Broccoli is not only one of the healthiest veggies kids cans eat, but it also makes a beautiful landscape plant in the backyard garden. Broccoli is a prolific annual cool season crop, hardy to frost and light freezes that thrives best in a sunny location that is sheltered from the wind. Broccoli is rich in phytochemicals, vitamin C, folic acid, and fiber, a nutritional powerhouse that fights cancer, diabetes, and obesity. Kids can start organic broccoli seeds indoors and when the starter plants reach 3 or 4 inches tall take them outside for several hours in the heat of the day to harden off for a couple of weeks. Plant the seedlings under a row cover to protect them from pecking birds and other pests and to keep the soil moist and warm. To prevent the spread of soil borne diseases rotate the placement of brassica plants, like broccoli, cauliflower, and cabbage, each season in the garden. Space the plants about two feet apart. As the central flower develops, it may be necessary to stake the plant to keep it stable. To harvest, cut off the heads and side shoots while the flower buds are closed and the heads are dark green. Cut the center head first, leave several inches on the stalk, and add compost to encourage the side stalks to develop over the next six weeks. Kids like to dip raw broccoli, along with other veggies, in hummus. Broccoli and broccoli stems are yummy in soups, rice, quinoa, and lentils. And kids love broccoli in pasta.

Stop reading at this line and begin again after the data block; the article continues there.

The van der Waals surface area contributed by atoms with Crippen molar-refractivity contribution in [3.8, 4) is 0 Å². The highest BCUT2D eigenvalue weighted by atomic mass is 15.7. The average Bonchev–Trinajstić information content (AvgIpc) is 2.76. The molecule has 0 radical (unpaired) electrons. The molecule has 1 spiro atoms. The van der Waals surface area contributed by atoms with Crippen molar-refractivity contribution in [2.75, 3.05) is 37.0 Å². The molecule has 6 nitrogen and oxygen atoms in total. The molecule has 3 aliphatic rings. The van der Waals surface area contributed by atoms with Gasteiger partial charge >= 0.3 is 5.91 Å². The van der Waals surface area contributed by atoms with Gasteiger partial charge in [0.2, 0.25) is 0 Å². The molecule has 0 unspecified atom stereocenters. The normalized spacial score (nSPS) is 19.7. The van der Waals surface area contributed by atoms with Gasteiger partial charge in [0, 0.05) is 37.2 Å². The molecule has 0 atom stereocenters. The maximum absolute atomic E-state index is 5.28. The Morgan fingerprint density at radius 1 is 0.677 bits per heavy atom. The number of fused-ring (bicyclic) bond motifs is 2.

Cauliflower is a wonderful winter veggie in the cabbage family with abundant health benefits in its antioxidant and anti-inflammatory nutrients, fiber, vitamin C, and potassium. The picture above, taken this November, is my first cauliflower this season. Cauliflower comes in many colors: snowy white, orange, green, and purple. An annual veggie that is hardy to light frosts, cauliflower will bolt in the heat and tastes better after a light freeze, making it a great crop to plant in the fall. Start the seeds indoors and when the starter plants reach 3 or 4 inches tall take them outside for several hours in the heat of the day to harden off for a couple of weeks. Plant the cauliflower seedlings in a raised bed filled with rich organic soil and cover with a floating row cover, a light weight synthetic fabric that allows sunlight and water to pass through to protect the newly planted seeds and seedlings. These covers can be installed over PVC pipe hoops to create insulated tunnels along garden rows to retain heat and moisture and keep out pests. Leave enough space, about 2 feet, between the plants to allow them to fully develop. Water regularly and when the head begins to develop, wrap the leaves around the head and bind them with twine to hold them together to prevent discoloration from the sun. When the head is 6 – 8 inches in diameter, harvest by cutting the head just below the first set of leaves with a sharp knife. After harvesting pull the entire plant from the soil to avoid soil born diseases. Fresh from the garden cauliflower can be added to pasta, rice, or soups to make a delicious and nutritious dish. Hearty cauliflower can be sliced through the stem and roasted with herbs. Kids also like organic steamed cauliflower mashed with organic red potatoes.